Luckily, however, shortly before I left home for good, my mother felt compelled to reveal something to me, “something I had to know.” She was so distraught – wringing her hands, literally – I was immediately terrified. Was she dying? She was always sick; was this it? Or was I adopted? What, what horror could it be?
“Young Wow,” she said “You know that I’ve always told you that your father died before you were born?”
“Well, that’s not true. In fact, your father is still alive.”
“You see, your father and I never married. We had a brief affair. He was already a married man with children. He was quite a bit older. I had to take him to court, and he pays a small support for you.” (It must have been miniscule as we were at that point on welfare!) “I have to tell you because you are getting to an age where you might need your birth certificate and it says ‘Father Unknown.'”
I burst into hysterical tears. My mother panicked. “Oh, my God, I never should have told you, I’m so sorry!”
“No, no, Mom. Is that it? That’s the terrible secret? That I’m illegitimate? My God, I couldn’t care less.” (And I was never a boy busy looking for father figures, either.) And then I laughed and demanded to know every sordid detail. “But he was a singing bartender, right?” Yes he was, and as it turned out I had been conceived in a rather plush booth in the bar where he warbled and tended. (No surprise that I grew up to like liquor more than I should.)
Despite all I already knew of my mother’s life, this was the significant final piece of the puzzle. So much made more sense to me now. And for the very first time, I looked at her as a woman, a human being. Not, for once, the mother who was part stranger, part adversary. Half crazy and half brilliant.
I was 14 when she gave me this gift of revelation. But it wasn’t enough to keep me home. A year later I’d leave, and for the next 15 years we’d argue bitterly and then not speak to each other, embrace awkwardly, each look at the other wondering what the hell went wrong, and was it ever right? But my mother was never abstract again. She was often intolerable to me and I to her. But I knew her, at last. We’d never be friends, but I knew her.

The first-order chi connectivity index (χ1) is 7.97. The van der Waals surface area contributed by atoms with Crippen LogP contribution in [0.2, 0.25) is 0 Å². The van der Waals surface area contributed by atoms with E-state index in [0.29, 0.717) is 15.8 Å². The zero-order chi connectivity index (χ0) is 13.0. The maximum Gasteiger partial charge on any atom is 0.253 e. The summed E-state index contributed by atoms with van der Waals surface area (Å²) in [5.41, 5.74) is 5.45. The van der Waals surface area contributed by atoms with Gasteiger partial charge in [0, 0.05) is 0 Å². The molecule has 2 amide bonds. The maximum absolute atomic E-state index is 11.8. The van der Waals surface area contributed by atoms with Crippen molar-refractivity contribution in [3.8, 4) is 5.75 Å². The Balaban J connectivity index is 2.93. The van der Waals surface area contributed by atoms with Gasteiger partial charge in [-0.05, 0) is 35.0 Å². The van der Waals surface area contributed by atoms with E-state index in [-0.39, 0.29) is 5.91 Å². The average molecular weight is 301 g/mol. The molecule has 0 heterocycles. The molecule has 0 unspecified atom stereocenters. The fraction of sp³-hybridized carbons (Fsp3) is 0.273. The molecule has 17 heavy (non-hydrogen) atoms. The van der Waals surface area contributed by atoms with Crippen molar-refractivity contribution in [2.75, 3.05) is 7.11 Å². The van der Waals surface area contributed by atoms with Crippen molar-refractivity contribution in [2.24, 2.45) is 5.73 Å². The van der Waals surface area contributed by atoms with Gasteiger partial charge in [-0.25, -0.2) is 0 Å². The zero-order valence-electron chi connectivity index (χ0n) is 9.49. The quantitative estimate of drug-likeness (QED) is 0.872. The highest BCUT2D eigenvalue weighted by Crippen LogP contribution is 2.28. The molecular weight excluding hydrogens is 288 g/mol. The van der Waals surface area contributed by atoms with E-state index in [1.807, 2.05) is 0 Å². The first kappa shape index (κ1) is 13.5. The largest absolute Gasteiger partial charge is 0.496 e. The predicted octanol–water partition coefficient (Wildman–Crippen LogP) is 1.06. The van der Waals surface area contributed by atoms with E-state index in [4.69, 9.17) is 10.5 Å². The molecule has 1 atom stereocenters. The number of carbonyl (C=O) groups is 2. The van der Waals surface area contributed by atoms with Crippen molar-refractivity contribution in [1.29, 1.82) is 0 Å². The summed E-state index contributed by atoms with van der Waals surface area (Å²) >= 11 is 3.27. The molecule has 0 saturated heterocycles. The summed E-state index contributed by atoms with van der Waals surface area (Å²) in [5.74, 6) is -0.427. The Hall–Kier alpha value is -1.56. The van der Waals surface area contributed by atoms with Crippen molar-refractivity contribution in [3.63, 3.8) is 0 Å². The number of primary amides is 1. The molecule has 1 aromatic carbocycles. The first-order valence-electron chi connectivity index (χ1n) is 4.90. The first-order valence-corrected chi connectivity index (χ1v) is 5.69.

She died young, in her 50s. Watching her die was a horror – she called out for her own mother, who was alive but didn’t care to visit. She also made another startling confession, and that it came on her deathbed broke my heart. But that one I’ll keep. And regrets? I had more than a few, and too late to remedy. But we made our peace and apologies with both of us insisting no apology was necessary.
My mother and I would argue over Mother’s Day. Even when we were not speaking, no matter how ugly our exchange had been, she expected a visit, a card and flowers. Once, she phoned me: “You know, it’s Mother’s Day! You could call at least.”
“But I’m mad at you. The last time I came to dinner you had a priest there, to tell me I’d burn in hell if I didn’t change my ways! Let’s wait until I’ve gotten over that. Wouldn’t you prefer flowers when I sincerely mean it?”
“I think you should honor Mother’s Day,” she said, and hung up.
I think I should have too. And I wish I could. I think we’d be friends now.